O.C. Poll Guard Case Ends in Settlement by State GOP
Closing the final chapter of a landmark civil rights case, officials with the California Republican Party said a settlement was reached Monday with five Orange County plaintiffs who had accused the GOP of placing uniformed guards at polling places in 1988 to deter Latinos from voting.
The state Republican Party was the last of several defendants to reach a settlement in the so-called poll guard case, which triggered a revision of state election laws and brought national attention to Orange County’s treatment of civil rights.
As part of the agreement, both sides declined to reveal the amount of the settlement.
But since the civil suit was filed nearly four years ago, the plaintiffs and their attorneys have already received about $480,000 in settlements involving the Orange County Republican Party and former Assemblyman Curt Pringle (R-Garden Grove), whose 1988 campaign hired the guards.
“Many people told us that nobody did anything wrong, but that’s not the way we took it,” Jose Vargas, one of the five plaintiffs, said Monday. “The fact this cost them some money means that we were right.”
Peter J. Hinton, an attorney from Walnut Creek who represented the plaintiffs, also said there was a message in the settlement Monday.
“It is that one of the leading democracies in the world is not going to condone Third Reich tactics to keep minorities from voting,” he said.
State Republican officials insisted, however, that the party did not violate any laws and that they were ready to take the case to trial, which was scheduled to begin in U.S. District Court in Los Angeles today. They said, however, that the decision to settle the case was made by an insurance company.
“This was a business judgment by the insurance company,” said Lorelei Kinder, executive director for the state GOP. “This was very definitely a very frivolous suit. It is a prime example of the problems in our legal system when you can start a frivolous claim against anyone and continue to pursue it. The state party had absolutely nothing to do with this.”
The other GOP defendants have also said their insurance companies made the decision not to contest the case, and they have denied wrongdoing.
The poll guard case stemmed from a decision by Pringle’s campaign to station private security guards at about 20 polling places in Santa Ana because of rumors that the Democratic Party was planning to bring unregistered or non-citizen voters into the district by bus.
The idea arose during a meeting with officials from Pringle’s campaign and the county Republican Party, which agreed to pay for the guards. The uniformed guards were placed in predominantly Latino neighborhoods of Santa Ana, holding signs that said in Spanish and English: “Non-Citizens Can’t Vote.”
The five Latino plaintiffs charged that they were intimidated by the guards, a violation of federal civil rights laws. And the uproar that followed their suit led to an outcry for tougher laws to prevent voter intimidation.
Shortly after the incident, the state Legislature passed a law making it a felony to interfere with a voter. And in the election earlier this month, the U.S. Justice Dept. stationed representatives at Orange County polling places to monitor voting operations.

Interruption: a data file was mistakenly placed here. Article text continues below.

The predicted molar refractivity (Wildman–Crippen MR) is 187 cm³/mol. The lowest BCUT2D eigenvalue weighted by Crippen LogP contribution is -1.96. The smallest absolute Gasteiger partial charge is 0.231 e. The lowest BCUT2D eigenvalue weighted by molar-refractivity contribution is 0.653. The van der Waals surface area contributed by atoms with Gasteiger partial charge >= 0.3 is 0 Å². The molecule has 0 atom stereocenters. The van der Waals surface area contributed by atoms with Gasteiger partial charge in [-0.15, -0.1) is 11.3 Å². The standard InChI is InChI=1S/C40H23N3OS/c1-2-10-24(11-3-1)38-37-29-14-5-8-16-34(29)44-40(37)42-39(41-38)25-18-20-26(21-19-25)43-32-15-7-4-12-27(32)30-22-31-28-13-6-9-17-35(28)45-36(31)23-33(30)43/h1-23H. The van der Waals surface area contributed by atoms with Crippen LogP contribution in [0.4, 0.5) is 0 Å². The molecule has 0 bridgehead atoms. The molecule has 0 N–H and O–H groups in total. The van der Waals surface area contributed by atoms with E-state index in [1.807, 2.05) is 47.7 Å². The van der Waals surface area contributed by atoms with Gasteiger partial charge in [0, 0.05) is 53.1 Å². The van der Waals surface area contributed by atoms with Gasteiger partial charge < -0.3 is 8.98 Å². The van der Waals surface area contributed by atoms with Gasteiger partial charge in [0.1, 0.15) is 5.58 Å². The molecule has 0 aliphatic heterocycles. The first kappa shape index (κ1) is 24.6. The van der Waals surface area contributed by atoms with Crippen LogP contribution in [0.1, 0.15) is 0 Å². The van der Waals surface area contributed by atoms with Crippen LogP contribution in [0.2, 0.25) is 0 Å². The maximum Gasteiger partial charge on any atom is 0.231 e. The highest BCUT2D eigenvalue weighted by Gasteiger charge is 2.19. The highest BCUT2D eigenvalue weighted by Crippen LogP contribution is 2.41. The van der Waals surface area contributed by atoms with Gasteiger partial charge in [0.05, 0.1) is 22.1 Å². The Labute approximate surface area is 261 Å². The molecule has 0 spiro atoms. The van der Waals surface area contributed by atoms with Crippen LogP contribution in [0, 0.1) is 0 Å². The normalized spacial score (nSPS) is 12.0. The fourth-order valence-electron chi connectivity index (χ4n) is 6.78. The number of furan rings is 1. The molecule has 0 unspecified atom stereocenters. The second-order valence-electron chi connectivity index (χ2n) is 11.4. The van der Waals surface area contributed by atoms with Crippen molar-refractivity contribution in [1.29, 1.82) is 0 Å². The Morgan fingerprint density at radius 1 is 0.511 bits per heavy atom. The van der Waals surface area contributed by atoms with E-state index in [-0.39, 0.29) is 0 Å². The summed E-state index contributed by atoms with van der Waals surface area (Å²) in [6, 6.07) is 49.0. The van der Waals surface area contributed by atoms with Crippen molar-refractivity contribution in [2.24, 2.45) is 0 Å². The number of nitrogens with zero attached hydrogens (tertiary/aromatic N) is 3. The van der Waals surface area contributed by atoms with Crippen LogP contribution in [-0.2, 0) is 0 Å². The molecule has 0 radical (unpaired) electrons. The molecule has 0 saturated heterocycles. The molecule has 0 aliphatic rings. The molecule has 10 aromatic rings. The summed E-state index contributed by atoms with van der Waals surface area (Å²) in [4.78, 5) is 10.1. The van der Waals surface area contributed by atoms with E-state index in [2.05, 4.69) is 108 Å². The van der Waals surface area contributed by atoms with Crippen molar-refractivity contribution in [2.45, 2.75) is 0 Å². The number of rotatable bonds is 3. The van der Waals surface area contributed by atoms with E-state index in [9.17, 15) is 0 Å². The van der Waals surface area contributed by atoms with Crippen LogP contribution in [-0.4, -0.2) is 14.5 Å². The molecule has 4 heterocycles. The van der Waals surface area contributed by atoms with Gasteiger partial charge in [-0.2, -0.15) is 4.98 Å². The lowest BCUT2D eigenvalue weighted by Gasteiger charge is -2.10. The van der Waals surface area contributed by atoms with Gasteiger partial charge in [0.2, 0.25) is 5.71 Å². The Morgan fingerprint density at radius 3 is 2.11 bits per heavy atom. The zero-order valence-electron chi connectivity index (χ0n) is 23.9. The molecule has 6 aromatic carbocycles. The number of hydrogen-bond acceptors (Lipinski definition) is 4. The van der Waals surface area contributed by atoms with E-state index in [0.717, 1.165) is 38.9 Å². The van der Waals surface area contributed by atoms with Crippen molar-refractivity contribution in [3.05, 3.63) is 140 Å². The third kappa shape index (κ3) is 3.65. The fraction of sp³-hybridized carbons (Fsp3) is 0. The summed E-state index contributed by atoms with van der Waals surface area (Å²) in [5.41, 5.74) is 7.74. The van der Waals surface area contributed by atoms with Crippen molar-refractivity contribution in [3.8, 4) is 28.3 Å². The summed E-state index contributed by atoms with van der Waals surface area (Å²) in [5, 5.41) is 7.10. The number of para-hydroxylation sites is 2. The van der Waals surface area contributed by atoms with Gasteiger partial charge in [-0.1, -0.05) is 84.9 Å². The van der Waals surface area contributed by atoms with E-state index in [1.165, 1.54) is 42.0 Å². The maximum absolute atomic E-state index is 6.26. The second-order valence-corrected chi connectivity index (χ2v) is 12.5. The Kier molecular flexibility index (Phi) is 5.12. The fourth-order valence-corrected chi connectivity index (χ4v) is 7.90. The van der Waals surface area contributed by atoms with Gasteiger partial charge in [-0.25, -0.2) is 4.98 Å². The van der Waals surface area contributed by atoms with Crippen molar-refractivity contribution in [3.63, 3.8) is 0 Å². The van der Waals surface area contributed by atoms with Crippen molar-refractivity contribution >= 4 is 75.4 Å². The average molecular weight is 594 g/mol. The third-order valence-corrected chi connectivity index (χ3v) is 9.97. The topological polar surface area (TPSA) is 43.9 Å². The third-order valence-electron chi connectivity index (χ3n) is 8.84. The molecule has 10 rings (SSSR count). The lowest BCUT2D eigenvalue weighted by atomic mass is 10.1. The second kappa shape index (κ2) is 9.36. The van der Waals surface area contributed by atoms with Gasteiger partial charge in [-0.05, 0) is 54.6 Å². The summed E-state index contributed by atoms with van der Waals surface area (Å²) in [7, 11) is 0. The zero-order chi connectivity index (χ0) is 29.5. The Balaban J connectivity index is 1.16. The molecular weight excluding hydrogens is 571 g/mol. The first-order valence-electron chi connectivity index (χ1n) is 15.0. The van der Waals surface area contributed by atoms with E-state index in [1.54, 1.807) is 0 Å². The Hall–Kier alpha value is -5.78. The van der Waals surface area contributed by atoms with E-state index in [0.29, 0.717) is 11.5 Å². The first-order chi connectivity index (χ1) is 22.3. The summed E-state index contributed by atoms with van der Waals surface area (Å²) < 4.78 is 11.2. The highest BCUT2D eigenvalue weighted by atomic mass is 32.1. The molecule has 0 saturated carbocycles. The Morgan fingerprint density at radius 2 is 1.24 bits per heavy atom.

For more than two years after the incident, the Justice Department and the Orange County district attorney’s office also investigated whether to file criminal charges against local Republican officials. The investigation was dropped in May, 1991, when authorities concluded there was insufficient evidence “of an intent to intimidate voters.”
Pringle narrowly won his first election over Democrat Christian Thierbach in the 1988 Assembly race that was marred by the poll guard incident. But two years later, in a campaign that focused on the incident, Pringle lost his seat to Democrat Tom Umberg.
This year, Pringle won election to a newly drawn Assembly seat, and Umberg was reelected to a second term.
The plaintiff’s case against the California Republican Party was pursued separately from other defendants because, at one point, a judge removed the the state party from liability. Attorneys for the plaintiffs appealed the judge’s decision and won the right to pursue its case against the state party in July, 1991.
The state GOP contended that it was not involved in the decision to hire the poll guards. But plaintiffs’ attorneys argued that some of the individuals participating in the incident also were members of the state Republican Party’s Central Committee.
Hinton said two of the state Republican Party’s officers who participated in the decision to hire the guards were attorney William Godfrey and then-Assemblyman John Lewis (R-Orange), who now serves in the state Senate.
Hinton said the terms of the settlement were limited to a dismissal of the case and an agreement that the financial arrangement not be disclosed. He said the money would be used to pay attorney fees and the remainder would be divided among the plaintiffs.
Plaintiff Vargas also declined to reveal the terms of the settlement, but he said it was “not a very big amount.”
“It’s been so long,” Vargas said. “I don’t think we have won something; I think the people of the state of California have won something.”